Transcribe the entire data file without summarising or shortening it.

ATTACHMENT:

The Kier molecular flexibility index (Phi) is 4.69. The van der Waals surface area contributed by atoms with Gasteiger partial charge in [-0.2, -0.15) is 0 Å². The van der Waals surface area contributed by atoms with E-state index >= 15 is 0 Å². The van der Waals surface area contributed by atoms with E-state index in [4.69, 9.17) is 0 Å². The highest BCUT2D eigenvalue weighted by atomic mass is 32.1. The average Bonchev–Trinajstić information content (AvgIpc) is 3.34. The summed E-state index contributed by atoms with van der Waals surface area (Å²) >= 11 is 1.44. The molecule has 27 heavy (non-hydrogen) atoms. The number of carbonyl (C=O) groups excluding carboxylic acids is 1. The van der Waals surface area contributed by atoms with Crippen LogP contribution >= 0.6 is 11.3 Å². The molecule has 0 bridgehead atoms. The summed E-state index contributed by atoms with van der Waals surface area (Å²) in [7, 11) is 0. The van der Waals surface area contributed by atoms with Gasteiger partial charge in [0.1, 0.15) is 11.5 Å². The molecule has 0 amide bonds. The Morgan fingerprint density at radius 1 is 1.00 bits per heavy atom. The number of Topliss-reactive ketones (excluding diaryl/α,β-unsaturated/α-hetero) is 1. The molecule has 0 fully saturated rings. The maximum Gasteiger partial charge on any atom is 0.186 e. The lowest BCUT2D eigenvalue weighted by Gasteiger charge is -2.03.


The Kier molecular flexibility index (Phi) is 4.69. The van der Waals surface area contributed by atoms with Gasteiger partial charge in [-0.2, -0.15) is 0 Å². The van der Waals surface area contributed by atoms with E-state index >= 15 is 0 Å². The van der Waals surface area contributed by atoms with E-state index in [4.69, 9.17) is 0 Å². The highest BCUT2D eigenvalue weighted by atomic mass is 32.1. The average Bonchev–Trinajstić information content (AvgIpc) is 3.34. The summed E-state index contributed by atoms with van der Waals surface area (Å²) >= 11 is 1.44. The molecule has 27 heavy (non-hydrogen) atoms. The number of carbonyl (C=O) groups excluding carboxylic acids is 1. The van der Waals surface area contributed by atoms with Crippen LogP contribution >= 0.6 is 11.3 Å². The molecule has 0 bridgehead atoms. The summed E-state index contributed by atoms with van der Waals surface area (Å²) in [7, 11) is 0. The van der Waals surface area contributed by atoms with Gasteiger partial charge in [0.1, 0.15) is 11.5 Å². The molecule has 0 amide bonds. The Morgan fingerprint density at radius 1 is 1.00 bits per heavy atom. The number of Topliss-reactive ketones (excluding diaryl/α,β-unsaturated/α-hetero) is 1. The molecule has 0 fully saturated rings. The maximum Gasteiger partial charge on any atom is 0.186 e. The lowest BCUT2D eigenvalue weighted by Gasteiger charge is -2.03.